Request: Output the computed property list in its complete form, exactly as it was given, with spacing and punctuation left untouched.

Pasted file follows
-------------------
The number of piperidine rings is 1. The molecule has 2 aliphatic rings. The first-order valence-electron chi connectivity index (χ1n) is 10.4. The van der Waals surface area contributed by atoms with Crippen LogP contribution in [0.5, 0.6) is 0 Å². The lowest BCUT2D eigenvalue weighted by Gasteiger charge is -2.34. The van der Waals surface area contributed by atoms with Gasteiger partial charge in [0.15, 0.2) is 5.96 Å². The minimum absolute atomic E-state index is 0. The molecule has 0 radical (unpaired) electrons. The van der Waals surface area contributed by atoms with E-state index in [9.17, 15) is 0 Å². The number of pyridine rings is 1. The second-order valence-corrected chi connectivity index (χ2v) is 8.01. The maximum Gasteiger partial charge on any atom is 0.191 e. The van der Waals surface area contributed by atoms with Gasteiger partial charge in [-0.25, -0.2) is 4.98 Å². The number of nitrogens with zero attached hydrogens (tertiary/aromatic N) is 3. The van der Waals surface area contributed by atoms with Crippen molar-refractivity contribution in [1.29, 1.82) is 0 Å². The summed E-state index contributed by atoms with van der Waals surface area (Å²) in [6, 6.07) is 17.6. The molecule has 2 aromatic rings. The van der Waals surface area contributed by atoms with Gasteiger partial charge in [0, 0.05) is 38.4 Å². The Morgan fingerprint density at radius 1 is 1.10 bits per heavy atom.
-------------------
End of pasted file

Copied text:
The number of piperidine rings is 1. The molecule has 2 aliphatic rings. The first-order valence-electron chi connectivity index (χ1n) is 10.4. The van der Waals surface area contributed by atoms with Crippen LogP contribution in [0.5, 0.6) is 0 Å². The lowest BCUT2D eigenvalue weighted by Gasteiger charge is -2.34. The van der Waals surface area contributed by atoms with Gasteiger partial charge in [0.15, 0.2) is 5.96 Å². The minimum absolute atomic E-state index is 0. The molecule has 0 radical (unpaired) electrons. The van der Waals surface area contributed by atoms with E-state index in [9.17, 15) is 0 Å². The number of pyridine rings is 1. The second-order valence-corrected chi connectivity index (χ2v) is 8.01. The maximum Gasteiger partial charge on any atom is 0.191 e. The van der Waals surface area contributed by atoms with Gasteiger partial charge in [-0.25, -0.2) is 4.98 Å². The number of nitrogens with zero attached hydrogens (tertiary/aromatic N) is 3. The van der Waals surface area contributed by atoms with Crippen molar-refractivity contribution in [1.29, 1.82) is 0 Å². The summed E-state index contributed by atoms with van der Waals surface area (Å²) in [6, 6.07) is 17.6. The molecule has 2 aromatic rings. The van der Waals surface area contributed by atoms with Gasteiger partial charge in [0, 0.05) is 38.4 Å². The Morgan fingerprint density at radius 1 is 1.10 bits per heavy atom.